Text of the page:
The effort has left Algeria in far better shape. Growth has averaged nearly 5% annually in recent years, and foreign reserves have surged to some $140 billion. While oil giants BP (BP), ENI, and Anadarko Petroleum (APC) have invested in Algeria, enticed by its 41 billion barrels of reserves, foreigners are putting down roots in other sectors, too. France's BNP Paribas has built a banking operation with a staff of 500. French cement maker Lafarge (LR) owns two big plants in Algeria, and the company says it expects growth of 5% to 10% this year as construction of new roads and apartment buildings continues apace. Egyptian telecom king Naguib Sawiris won a mobile license in 2001. Now his Algerian network, Djezzy, has 4,000 employees and revenues of nearly $2 billion for 2008. When Algeria "opens up further, it will really boom," Sawiris says.

FOREIGN "PROFITEERING"

The change is tangible in Algeria's cities. The culture of Algiers and Oran, 200 miles to the west, is far closer to that of France than to Muslim countries farther east. At Melomane, a legendary music club in Oran, the house band performs anything from Chaabi, a kind of Algerian salsa, to Frank Sinatra's My Way. Algiers, with its elegant white stone buildings perched above a vast bay, offers French brasseries and atmospheric hole-in-the-wall bars along its narrow lanes and alleyways.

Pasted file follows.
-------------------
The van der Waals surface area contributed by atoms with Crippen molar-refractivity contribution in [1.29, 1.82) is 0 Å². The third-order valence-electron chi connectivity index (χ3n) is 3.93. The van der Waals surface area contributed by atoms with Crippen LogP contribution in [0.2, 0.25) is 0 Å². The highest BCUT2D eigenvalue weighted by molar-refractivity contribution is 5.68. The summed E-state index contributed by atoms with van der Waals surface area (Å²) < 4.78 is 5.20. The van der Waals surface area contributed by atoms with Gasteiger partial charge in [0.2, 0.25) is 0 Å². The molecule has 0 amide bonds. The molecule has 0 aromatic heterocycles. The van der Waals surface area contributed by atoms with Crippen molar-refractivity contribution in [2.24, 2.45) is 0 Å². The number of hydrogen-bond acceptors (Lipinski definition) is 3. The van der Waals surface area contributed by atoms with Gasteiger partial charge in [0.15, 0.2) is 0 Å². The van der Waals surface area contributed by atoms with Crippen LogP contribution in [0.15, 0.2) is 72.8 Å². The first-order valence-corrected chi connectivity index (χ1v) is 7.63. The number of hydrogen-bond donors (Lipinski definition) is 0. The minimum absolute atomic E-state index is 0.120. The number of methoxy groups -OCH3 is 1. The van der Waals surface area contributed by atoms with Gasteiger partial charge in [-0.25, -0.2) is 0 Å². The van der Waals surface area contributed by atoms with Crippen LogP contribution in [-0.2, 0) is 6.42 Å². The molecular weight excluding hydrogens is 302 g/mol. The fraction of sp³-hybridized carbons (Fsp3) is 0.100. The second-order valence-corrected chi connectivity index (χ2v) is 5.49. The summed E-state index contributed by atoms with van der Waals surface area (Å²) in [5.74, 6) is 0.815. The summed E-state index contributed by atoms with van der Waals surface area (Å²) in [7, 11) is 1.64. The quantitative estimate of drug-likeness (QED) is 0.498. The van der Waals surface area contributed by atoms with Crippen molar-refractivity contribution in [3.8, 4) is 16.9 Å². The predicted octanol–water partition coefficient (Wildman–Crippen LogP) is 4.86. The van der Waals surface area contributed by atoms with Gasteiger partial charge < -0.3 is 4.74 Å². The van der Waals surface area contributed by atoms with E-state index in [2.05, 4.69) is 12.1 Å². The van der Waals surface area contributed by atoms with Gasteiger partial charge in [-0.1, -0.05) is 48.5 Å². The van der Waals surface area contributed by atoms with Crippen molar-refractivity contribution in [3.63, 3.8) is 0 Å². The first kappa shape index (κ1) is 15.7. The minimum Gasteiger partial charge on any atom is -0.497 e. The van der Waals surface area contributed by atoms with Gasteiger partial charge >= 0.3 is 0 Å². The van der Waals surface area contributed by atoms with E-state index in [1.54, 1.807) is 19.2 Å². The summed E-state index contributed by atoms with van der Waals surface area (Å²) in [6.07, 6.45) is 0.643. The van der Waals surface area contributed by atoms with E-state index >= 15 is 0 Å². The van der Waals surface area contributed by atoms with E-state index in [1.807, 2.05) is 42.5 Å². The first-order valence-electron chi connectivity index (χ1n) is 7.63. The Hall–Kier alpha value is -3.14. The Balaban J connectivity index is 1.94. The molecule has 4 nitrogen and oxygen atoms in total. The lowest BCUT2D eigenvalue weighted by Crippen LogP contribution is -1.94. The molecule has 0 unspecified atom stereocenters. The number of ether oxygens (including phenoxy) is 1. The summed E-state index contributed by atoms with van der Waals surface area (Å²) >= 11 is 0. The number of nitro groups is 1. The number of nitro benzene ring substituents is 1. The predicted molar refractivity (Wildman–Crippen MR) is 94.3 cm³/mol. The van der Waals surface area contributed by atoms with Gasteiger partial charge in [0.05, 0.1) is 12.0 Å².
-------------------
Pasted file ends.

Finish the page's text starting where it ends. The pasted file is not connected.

Problem is, Bouteflika may be pulling up the welcome mat. Last fall the 72-year-old President orchestrated a constitutional change that allows him to seek a third five-year term in an April vote. Bouteflika has laced his campaign with nationalist rhetoric that accuses foreign investors of profiteering. In August he introduced restrictions on foreign investment, requiring majority Algerian ownership of new ventures—a tack apparently calculated to maintain the support of the military and intelligence bosses.